Everyone has a favorite memory of an elder in their life, whether it's Grandma or Grandpa. Below, I share one of my favorite memories of my maternal grandfather and stories about waffles made by my maternal grandmother. Check out the video to write about your own favorite elder memory or help someone tell their story. You can check all of the details of the 52 Weeks of Storytelling Series here.
Week 21 of 52 Weeks of Storytelling – Favorite Elder Memory
Intro To the Weekly Prompt: Favorite Elder Memory
This week's reading prompt is all about your favorite elder memory. Now, this could really be anything. It could be about an elder in your life, if you did an activity with someone, or if you took a trip or just a day in the park, or about a recipe shared with you by an elder. Those are all older memories. Remember this as a guideline. You can use any other prompt you'd like. If you have the printed pages or printed journal, feel free to write whatever you'd like in them and cross things out.
Intro to Story example: Stories About Waffles
I went back and forth about which story to share using this prompt. In one of the videos, I shared a story about my grandmother on my dad's side. So I thought today I would share a story with you about my mom's dad. He died last year, somewhere around this time in the summer months in 2020. This memory is all about him.
Stories About Waffles and Cardinal Directions
So one of the things there's a couple of really cool memories, but one of the memories that I've been teasing my kids about has to do with him calling waffles “awful waffles”. That's been coming up because we've been talking about maps and orienteering and directions. I know directions by Never Eat Soggy Waffles, which I think is regional. But anyways, I digress.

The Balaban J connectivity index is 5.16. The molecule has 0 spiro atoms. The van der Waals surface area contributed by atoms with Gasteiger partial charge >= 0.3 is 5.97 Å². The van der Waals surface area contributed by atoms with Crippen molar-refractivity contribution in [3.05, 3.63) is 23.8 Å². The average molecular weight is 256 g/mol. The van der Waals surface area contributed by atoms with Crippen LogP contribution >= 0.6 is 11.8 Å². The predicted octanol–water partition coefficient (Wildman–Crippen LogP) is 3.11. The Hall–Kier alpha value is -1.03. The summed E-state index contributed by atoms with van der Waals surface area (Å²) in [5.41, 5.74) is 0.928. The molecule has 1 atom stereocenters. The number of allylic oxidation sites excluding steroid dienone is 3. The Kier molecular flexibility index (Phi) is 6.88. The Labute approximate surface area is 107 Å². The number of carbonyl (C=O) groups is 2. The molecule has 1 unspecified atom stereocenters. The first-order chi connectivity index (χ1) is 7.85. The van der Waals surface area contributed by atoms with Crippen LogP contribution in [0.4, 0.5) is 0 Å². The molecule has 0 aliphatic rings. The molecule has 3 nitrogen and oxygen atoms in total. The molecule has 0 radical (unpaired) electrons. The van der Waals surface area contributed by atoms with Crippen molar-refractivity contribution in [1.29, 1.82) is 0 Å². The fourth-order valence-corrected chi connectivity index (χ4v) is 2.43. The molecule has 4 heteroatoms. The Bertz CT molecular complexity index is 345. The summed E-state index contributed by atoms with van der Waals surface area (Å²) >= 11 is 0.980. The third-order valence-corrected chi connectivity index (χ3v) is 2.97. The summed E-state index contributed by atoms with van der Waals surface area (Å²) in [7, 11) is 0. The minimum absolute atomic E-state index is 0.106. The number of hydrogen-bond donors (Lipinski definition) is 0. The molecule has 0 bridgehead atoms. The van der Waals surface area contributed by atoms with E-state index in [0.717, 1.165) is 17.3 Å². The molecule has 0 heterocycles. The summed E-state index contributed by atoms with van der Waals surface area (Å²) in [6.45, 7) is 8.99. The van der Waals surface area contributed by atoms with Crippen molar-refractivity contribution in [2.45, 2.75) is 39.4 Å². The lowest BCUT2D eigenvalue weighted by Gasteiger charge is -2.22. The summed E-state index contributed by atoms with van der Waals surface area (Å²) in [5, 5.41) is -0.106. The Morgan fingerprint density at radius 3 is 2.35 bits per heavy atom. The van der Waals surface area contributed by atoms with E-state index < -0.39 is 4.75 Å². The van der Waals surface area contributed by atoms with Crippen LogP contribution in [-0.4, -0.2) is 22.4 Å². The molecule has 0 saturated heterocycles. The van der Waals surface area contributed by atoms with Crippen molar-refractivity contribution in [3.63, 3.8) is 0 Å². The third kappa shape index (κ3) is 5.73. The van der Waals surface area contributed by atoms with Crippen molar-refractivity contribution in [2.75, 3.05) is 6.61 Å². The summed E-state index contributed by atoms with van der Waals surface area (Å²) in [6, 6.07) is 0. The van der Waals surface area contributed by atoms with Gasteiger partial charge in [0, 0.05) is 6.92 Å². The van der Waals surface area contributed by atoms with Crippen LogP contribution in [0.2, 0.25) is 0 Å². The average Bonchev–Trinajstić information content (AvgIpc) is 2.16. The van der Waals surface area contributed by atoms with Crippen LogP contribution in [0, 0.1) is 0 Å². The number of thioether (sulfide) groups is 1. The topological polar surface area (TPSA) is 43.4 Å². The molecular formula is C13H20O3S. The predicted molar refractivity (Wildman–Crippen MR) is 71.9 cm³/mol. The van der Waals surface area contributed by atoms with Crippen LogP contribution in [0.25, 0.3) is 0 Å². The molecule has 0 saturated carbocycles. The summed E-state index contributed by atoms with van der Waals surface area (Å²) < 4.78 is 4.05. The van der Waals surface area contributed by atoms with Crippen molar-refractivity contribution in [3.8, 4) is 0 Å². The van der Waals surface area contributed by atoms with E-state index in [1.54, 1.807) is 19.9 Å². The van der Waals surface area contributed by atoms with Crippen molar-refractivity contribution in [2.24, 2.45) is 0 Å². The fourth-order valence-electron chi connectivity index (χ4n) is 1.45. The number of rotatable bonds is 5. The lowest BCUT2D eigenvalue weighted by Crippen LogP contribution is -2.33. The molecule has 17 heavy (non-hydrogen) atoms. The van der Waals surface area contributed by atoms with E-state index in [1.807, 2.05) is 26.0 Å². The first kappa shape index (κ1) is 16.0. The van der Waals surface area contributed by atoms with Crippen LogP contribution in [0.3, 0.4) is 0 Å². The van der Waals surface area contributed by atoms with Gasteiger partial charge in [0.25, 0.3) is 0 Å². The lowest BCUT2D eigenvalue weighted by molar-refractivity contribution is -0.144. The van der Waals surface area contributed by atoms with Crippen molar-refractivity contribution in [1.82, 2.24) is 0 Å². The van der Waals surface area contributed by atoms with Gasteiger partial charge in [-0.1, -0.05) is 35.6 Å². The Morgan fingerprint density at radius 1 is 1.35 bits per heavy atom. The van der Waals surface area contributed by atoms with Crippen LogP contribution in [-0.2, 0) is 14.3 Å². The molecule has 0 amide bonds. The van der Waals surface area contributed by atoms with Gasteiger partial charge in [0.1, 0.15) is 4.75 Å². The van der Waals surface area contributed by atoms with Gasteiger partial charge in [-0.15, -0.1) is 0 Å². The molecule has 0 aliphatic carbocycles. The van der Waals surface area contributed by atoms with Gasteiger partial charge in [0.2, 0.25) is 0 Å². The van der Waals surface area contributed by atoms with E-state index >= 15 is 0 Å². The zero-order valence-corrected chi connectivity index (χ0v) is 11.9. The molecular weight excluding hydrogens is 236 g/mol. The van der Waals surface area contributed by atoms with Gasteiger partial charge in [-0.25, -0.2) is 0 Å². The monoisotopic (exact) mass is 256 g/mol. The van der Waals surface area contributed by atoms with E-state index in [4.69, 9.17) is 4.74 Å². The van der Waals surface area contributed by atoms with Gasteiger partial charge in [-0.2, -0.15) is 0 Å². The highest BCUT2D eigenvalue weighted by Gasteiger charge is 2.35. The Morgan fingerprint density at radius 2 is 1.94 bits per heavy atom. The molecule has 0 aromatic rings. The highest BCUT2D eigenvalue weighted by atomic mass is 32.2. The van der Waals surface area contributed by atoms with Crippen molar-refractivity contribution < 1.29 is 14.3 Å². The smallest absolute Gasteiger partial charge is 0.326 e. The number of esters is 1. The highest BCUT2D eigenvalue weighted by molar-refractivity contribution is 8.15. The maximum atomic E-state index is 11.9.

Getting Back to Real Story
My grandfather would always say when we would come over and sometimes we would stay for stay with them. For breakfast, I always asked for waffles. My grandmother would make them with the waffle maker. Which I thought was the coolest thing. She had a Depression Era syrup recipe she would make and heat up for us. My mom used the same recipe and I still make that syrup today.
Everytime I asked for waffles, Grandpa would say, “You don’t want those awful waffles!”
And I would say, “Yes I do! They're not awful Grandpa!”
It was part of the morning routine, which was usually followed by playing cards. Those mornings were some of my favorite moments with him. After breakfast and cards, he taught me accounting using an abacu and then we talked about what was happening in the financial section of the newspaper.
What I Want People to Remember About Awful Waffles
So what I want people to remember is that sometimes the little fun phrases are just as important as the big pieces of advice that we get from someone. Don't lose sight of the small pieces that make up a person and make up your memories of them.
How did your story turn out this week? I’d love to hear about it. This weekly prompt has been really fun to write about, and there are so many more prompts in our toolkit for you to explore! Check them all out right here.